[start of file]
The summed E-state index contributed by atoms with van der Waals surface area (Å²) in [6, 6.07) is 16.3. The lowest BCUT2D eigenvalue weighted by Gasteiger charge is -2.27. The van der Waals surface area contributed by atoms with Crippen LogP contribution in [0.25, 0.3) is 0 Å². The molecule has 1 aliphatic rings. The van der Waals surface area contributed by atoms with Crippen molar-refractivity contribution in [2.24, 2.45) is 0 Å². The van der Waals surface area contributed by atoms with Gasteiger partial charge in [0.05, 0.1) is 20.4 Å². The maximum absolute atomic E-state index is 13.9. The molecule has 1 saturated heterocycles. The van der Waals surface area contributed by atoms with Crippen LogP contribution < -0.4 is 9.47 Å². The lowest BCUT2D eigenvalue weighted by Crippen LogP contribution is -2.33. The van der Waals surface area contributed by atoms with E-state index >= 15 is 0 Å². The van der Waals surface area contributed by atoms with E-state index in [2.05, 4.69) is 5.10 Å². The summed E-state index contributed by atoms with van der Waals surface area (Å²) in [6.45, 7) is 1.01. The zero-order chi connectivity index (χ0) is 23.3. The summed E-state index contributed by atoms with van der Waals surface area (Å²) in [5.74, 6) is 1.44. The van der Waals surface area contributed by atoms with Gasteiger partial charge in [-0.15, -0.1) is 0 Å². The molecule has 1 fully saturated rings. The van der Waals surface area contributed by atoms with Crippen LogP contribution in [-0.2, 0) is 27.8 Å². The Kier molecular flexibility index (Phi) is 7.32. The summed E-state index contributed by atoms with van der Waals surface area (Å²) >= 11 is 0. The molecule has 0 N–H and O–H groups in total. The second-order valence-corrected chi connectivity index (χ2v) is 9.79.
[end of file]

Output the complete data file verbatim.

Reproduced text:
The summed E-state index contributed by atoms with van der Waals surface area (Å²) in [6, 6.07) is 16.3. The lowest BCUT2D eigenvalue weighted by Gasteiger charge is -2.27. The van der Waals surface area contributed by atoms with Crippen LogP contribution in [0.25, 0.3) is 0 Å². The molecule has 1 aliphatic rings. The van der Waals surface area contributed by atoms with Crippen molar-refractivity contribution in [2.24, 2.45) is 0 Å². The van der Waals surface area contributed by atoms with Gasteiger partial charge in [0.05, 0.1) is 20.4 Å². The maximum absolute atomic E-state index is 13.9. The molecule has 1 saturated heterocycles. The van der Waals surface area contributed by atoms with Crippen LogP contribution < -0.4 is 9.47 Å². The lowest BCUT2D eigenvalue weighted by Crippen LogP contribution is -2.33. The van der Waals surface area contributed by atoms with E-state index >= 15 is 0 Å². The van der Waals surface area contributed by atoms with E-state index in [2.05, 4.69) is 5.10 Å². The summed E-state index contributed by atoms with van der Waals surface area (Å²) in [6.45, 7) is 1.01. The zero-order chi connectivity index (χ0) is 23.3. The summed E-state index contributed by atoms with van der Waals surface area (Å²) in [5.74, 6) is 1.44. The van der Waals surface area contributed by atoms with Gasteiger partial charge in [-0.15, -0.1) is 0 Å². The molecule has 1 fully saturated rings. The van der Waals surface area contributed by atoms with Crippen LogP contribution in [-0.2, 0) is 27.8 Å². The Kier molecular flexibility index (Phi) is 7.32. The summed E-state index contributed by atoms with van der Waals surface area (Å²) >= 11 is 0. The molecule has 0 N–H and O–H groups in total. The second-order valence-corrected chi connectivity index (χ2v) is 9.79.